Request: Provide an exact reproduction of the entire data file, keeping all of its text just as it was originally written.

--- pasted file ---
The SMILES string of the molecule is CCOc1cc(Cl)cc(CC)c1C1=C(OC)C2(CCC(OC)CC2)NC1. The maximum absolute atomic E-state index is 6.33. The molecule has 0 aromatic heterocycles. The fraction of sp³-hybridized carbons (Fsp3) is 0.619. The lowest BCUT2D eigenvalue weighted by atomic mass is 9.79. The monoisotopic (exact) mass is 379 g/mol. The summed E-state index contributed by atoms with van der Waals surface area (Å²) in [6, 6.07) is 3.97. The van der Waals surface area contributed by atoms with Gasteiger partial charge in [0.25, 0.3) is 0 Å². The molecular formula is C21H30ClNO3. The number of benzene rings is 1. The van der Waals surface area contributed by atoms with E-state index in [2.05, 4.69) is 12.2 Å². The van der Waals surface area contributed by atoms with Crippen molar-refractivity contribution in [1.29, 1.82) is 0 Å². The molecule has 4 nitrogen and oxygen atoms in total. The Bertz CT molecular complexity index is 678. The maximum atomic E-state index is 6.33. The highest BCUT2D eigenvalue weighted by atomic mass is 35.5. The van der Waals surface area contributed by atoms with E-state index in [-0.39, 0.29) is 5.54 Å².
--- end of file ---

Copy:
The SMILES string of the molecule is CCOc1cc(Cl)cc(CC)c1C1=C(OC)C2(CCC(OC)CC2)NC1. The maximum absolute atomic E-state index is 6.33. The molecule has 0 aromatic heterocycles. The fraction of sp³-hybridized carbons (Fsp3) is 0.619. The lowest BCUT2D eigenvalue weighted by atomic mass is 9.79. The monoisotopic (exact) mass is 379 g/mol. The summed E-state index contributed by atoms with van der Waals surface area (Å²) in [6, 6.07) is 3.97. The van der Waals surface area contributed by atoms with Gasteiger partial charge in [0.25, 0.3) is 0 Å². The molecular formula is C21H30ClNO3. The number of benzene rings is 1. The van der Waals surface area contributed by atoms with E-state index in [2.05, 4.69) is 12.2 Å². The van der Waals surface area contributed by atoms with Crippen molar-refractivity contribution in [1.29, 1.82) is 0 Å². The molecule has 4 nitrogen and oxygen atoms in total. The Bertz CT molecular complexity index is 678. The maximum atomic E-state index is 6.33. The highest BCUT2D eigenvalue weighted by atomic mass is 35.5. The van der Waals surface area contributed by atoms with E-state index in [-0.39, 0.29) is 5.54 Å².